Born in Devonshire, England in 1843, John Horn Jr. immigrated to the United States in the early 1860s. His father operated a tavern at the base of Woodward Avenue at the public wharf. John Jr. was described as a large man with broad shoulders and impressive physique. He worked for his father as a bartender for a short time, and was involved in the Detroit Baseball Club where he gained notoriety as an outfielder and batter. However, young John Jr. was always drawn to a life on the water. After becoming a Great Lakes captain he purchased the steamboat Favorite and operated a ferry from Detroit to Windsor in 1867. Horn’s ferry business flourished and in 1877 he joined his steamer Garland with three other competing ferries to form the Detroit Windsor Ferry Company.
John Horn’s athletic ability and good nature positioned him for a more meaningful purpose on the Detroit River as a lifesaver. Multiple accounts exist of his heroic exploits to save people who had fallen into the river. His first rescue was a Mr. Manning of Windsor in May of 1865. Horn rescued nine men from the disaster of the Detroit and Milwaukee Railroad Depot on April 11, 1866. After saving the nine men, Horn was too exhausted to swim and sixteen men perished in the water after the disaster. In March of 1873 Horn struggled for more than seventeen minutes in the water, swimming around floating ice and slush, to reach Miss Louise McKenzie. As a result of that endeavor, he spent several weeks recovering from frostbite, hypothermia, and pneumonia. On July 4, 1873, a crowd of more than 500 stood by and watched as the daughter of Mr. F. Barlow fell from a boarding plank and began to sink into the river. Horn was summoned from his house near the wharf and ran to the scene and was the only person willing to jump in to save the young girl.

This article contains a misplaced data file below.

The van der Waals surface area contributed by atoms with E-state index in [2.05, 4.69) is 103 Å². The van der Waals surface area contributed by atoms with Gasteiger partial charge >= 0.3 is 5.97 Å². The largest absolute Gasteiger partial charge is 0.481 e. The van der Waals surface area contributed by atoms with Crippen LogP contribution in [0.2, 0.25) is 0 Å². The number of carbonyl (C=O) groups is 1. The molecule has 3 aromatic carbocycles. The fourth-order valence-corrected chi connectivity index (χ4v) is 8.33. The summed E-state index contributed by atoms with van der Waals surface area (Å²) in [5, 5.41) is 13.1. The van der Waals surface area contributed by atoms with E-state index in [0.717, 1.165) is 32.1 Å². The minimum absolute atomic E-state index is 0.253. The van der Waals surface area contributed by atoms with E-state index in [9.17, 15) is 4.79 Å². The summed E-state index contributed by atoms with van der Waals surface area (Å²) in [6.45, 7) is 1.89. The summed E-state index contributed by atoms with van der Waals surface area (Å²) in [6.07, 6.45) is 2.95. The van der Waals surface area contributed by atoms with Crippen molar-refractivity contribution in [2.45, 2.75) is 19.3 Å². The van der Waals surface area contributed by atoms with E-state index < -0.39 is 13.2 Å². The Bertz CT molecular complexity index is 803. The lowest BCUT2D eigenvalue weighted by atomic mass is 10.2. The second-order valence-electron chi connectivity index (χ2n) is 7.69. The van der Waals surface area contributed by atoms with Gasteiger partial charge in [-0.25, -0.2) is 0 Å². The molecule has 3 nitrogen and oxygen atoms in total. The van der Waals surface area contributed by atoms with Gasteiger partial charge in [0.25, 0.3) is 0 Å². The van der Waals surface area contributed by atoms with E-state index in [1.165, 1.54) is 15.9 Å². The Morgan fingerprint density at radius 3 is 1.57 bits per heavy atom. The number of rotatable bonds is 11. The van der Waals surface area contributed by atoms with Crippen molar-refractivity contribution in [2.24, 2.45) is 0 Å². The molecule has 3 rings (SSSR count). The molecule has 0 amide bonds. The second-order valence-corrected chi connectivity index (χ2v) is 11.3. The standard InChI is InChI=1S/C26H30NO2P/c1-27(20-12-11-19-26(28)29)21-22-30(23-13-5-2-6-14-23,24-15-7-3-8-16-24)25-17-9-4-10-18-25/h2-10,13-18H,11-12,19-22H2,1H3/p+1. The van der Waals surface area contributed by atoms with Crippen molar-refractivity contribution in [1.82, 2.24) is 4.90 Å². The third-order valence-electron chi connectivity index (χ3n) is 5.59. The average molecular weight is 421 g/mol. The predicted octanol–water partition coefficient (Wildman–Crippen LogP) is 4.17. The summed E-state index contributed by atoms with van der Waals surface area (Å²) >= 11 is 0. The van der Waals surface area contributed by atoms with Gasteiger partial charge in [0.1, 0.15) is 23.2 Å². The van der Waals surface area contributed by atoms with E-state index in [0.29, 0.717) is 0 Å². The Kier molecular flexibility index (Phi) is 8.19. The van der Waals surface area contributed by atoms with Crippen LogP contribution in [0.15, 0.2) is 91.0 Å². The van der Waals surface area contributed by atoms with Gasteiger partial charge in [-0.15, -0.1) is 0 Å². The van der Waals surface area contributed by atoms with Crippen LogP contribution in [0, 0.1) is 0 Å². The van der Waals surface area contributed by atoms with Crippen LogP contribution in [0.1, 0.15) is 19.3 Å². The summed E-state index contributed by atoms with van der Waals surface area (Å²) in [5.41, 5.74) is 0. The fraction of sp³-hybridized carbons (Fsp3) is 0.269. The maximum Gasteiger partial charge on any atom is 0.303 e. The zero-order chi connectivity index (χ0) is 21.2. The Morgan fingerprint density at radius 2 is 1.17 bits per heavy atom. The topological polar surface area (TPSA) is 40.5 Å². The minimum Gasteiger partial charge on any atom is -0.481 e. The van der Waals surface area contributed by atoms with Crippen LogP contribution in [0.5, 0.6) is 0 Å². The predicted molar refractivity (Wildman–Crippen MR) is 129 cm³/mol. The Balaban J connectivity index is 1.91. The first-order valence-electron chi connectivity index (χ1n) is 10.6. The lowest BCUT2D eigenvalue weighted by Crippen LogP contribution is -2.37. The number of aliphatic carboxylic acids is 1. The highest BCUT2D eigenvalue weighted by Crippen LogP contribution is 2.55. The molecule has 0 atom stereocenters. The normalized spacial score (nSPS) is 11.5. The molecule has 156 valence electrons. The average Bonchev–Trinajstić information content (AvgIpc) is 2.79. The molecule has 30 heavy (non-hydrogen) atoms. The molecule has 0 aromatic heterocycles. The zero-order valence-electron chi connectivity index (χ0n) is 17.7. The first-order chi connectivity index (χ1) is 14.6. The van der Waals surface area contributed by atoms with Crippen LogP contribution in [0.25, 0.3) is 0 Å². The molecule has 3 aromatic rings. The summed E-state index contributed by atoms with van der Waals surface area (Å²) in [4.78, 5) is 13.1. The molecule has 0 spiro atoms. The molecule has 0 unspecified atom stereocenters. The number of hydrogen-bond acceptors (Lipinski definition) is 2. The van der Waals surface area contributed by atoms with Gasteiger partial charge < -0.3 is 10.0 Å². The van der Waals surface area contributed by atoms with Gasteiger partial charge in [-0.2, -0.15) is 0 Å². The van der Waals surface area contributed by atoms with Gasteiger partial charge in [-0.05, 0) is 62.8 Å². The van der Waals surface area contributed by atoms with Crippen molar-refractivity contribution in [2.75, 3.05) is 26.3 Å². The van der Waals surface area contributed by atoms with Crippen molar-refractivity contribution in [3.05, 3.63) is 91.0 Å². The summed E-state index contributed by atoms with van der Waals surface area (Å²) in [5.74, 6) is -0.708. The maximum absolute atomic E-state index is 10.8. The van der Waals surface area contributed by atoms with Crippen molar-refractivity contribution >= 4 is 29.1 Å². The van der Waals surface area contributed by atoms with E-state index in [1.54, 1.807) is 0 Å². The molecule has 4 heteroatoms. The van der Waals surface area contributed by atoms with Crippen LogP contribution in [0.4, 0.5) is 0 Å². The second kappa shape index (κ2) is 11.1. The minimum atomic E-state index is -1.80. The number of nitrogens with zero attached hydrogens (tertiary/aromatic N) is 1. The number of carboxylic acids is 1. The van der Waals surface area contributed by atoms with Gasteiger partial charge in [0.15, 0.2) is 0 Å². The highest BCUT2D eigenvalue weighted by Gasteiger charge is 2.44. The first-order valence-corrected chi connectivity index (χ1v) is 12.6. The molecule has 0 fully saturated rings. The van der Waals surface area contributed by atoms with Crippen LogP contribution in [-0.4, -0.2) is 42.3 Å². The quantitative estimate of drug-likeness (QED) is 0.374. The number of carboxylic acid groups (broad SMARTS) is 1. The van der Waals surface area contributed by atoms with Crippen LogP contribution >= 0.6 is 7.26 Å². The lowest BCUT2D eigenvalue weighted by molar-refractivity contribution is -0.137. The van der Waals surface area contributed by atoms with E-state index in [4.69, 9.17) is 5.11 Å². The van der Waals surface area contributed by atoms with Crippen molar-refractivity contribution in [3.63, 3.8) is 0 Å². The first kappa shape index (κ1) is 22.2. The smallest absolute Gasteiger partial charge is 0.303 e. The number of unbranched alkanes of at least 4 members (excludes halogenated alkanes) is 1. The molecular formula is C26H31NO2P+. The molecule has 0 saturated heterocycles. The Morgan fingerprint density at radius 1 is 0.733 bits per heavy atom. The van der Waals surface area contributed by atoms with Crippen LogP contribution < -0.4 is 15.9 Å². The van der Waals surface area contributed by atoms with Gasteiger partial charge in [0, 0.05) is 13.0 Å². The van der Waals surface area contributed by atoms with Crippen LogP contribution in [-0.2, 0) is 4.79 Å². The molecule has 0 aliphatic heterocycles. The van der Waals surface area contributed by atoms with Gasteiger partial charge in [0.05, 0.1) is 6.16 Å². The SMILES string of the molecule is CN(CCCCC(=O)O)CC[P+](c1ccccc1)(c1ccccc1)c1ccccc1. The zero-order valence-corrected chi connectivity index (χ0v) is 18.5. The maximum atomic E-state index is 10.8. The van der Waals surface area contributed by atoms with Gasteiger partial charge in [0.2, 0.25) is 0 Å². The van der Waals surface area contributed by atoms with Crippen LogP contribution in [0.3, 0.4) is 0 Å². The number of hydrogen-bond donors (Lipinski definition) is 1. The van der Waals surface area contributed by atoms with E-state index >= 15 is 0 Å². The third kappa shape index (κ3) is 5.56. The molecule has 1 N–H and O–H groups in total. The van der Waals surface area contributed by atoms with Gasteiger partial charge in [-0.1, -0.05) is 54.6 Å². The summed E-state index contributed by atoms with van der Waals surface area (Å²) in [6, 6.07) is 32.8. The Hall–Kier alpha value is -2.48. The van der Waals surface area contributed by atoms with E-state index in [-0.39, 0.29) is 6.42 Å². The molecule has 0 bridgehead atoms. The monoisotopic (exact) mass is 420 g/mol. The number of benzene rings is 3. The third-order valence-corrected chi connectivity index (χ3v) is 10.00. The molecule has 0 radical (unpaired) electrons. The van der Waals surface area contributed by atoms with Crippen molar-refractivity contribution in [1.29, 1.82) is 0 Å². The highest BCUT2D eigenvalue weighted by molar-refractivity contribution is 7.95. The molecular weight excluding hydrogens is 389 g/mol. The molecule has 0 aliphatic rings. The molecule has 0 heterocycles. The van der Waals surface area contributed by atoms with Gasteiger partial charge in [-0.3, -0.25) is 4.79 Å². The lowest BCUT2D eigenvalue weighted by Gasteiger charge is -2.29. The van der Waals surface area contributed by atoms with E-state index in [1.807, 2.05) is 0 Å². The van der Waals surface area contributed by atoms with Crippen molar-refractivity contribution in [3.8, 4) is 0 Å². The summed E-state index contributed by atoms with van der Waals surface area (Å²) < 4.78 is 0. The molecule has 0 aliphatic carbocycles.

In 1871 the City of Detroit awarded Horn a medal for saving more than 110 people from the Detroit River. Unfortunately, the medal was lost in the river during the saving of Miss Louise McKenzie. As word spread of Horn’s lifesaving ability, the United States Congress decided to award John Horn Jr. with a Congressional Gold Medal for heroism. Prior to that time, Congress had awarded medals for heroism in sea water rescues. Horn proved that the Great Lakes and inland rivers were equally as dangerous and possessed brave rescuers as well. The solid gold medal featured the profile bust of Horn on the front and an inscription on the back that read “By Act of Congress June 20, 1874, in recognition of his heroic exploits in rescuing men, women, and children from drowning in the Detroit River.”
Repeated injuries and sickness from the cold water rescues took their toll on Horn. His health began to deteriorate and he suffered from rheumatism. He claimed to have lost more than $1,000 in clothing from the many rescue attempts. His ferry business failed to compete with bigger and more efficient boats. In 1904 Horn’s gold medal was reported stolen from his home in Detroit. Congress had never authorized a second minting of a gold medal, but they took into account Horn’s condition and his unquestionable contribution to humanity and for the first time a Congressional Gold Medal was recast. Bronze commemorative medals were also cast and are rare items among coin collectors.
John Horn died in Detroit in 1920, and is buried in Woodmere Cemetery. The Detroit Historical Society is proud to have the 1904 recast John Horn Jr. gold medal as well as a bronze commemorative copy in its collection. It was donated in 1945 by Mr. R. H. Larson, a close personal friend. At the request of Mr. Larson, the credit for the donation remains Mr. John Horn Jr.